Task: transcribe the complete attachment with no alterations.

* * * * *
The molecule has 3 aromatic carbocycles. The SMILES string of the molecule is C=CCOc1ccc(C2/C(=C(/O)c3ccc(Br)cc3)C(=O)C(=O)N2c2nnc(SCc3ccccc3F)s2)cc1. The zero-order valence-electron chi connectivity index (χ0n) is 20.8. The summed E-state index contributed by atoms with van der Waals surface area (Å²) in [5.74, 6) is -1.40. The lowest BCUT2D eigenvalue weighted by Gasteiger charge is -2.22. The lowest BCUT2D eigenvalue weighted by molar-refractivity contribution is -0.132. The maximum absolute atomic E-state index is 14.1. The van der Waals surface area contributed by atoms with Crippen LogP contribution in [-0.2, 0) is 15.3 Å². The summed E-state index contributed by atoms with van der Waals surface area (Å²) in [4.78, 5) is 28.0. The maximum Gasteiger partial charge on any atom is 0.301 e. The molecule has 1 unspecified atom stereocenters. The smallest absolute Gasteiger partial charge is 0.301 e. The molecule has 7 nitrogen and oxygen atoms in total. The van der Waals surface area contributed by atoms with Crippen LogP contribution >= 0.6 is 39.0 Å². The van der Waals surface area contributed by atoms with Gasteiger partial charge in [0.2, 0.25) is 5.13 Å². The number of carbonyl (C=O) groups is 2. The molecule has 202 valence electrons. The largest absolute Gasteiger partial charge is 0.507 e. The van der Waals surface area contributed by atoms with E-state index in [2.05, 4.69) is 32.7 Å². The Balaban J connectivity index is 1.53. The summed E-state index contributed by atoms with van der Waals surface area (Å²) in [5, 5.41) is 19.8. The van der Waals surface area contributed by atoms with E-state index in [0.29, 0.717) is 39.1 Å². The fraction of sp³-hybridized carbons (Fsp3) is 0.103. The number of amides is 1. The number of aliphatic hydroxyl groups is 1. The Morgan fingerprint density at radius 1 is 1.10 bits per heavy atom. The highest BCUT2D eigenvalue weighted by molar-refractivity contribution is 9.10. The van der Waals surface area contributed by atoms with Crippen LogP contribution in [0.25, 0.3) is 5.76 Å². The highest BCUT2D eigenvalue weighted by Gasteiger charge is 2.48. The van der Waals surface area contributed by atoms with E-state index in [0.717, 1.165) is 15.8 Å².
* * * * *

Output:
The molecule has 3 aromatic carbocycles. The SMILES string of the molecule is C=CCOc1ccc(C2/C(=C(/O)c3ccc(Br)cc3)C(=O)C(=O)N2c2nnc(SCc3ccccc3F)s2)cc1. The zero-order valence-electron chi connectivity index (χ0n) is 20.8. The summed E-state index contributed by atoms with van der Waals surface area (Å²) in [5.74, 6) is -1.40. The lowest BCUT2D eigenvalue weighted by Gasteiger charge is -2.22. The lowest BCUT2D eigenvalue weighted by molar-refractivity contribution is -0.132. The maximum absolute atomic E-state index is 14.1. The van der Waals surface area contributed by atoms with Crippen LogP contribution in [-0.2, 0) is 15.3 Å². The summed E-state index contributed by atoms with van der Waals surface area (Å²) in [4.78, 5) is 28.0. The maximum Gasteiger partial charge on any atom is 0.301 e. The molecule has 1 unspecified atom stereocenters. The smallest absolute Gasteiger partial charge is 0.301 e. The molecule has 7 nitrogen and oxygen atoms in total. The van der Waals surface area contributed by atoms with Crippen LogP contribution >= 0.6 is 39.0 Å². The van der Waals surface area contributed by atoms with Gasteiger partial charge in [0.2, 0.25) is 5.13 Å². The number of carbonyl (C=O) groups is 2. The molecule has 202 valence electrons. The largest absolute Gasteiger partial charge is 0.507 e. The van der Waals surface area contributed by atoms with E-state index in [2.05, 4.69) is 32.7 Å². The Balaban J connectivity index is 1.53. The summed E-state index contributed by atoms with van der Waals surface area (Å²) in [5, 5.41) is 19.8. The van der Waals surface area contributed by atoms with E-state index in [0.29, 0.717) is 39.1 Å². The fraction of sp³-hybridized carbons (Fsp3) is 0.103. The number of amides is 1. The number of aliphatic hydroxyl groups is 1. The Morgan fingerprint density at radius 1 is 1.10 bits per heavy atom. The highest BCUT2D eigenvalue weighted by molar-refractivity contribution is 9.10. The van der Waals surface area contributed by atoms with Crippen LogP contribution in [0.25, 0.3) is 5.76 Å². The highest BCUT2D eigenvalue weighted by Gasteiger charge is 2.48. The van der Waals surface area contributed by atoms with E-state index in [0.717, 1.165) is 15.8 Å².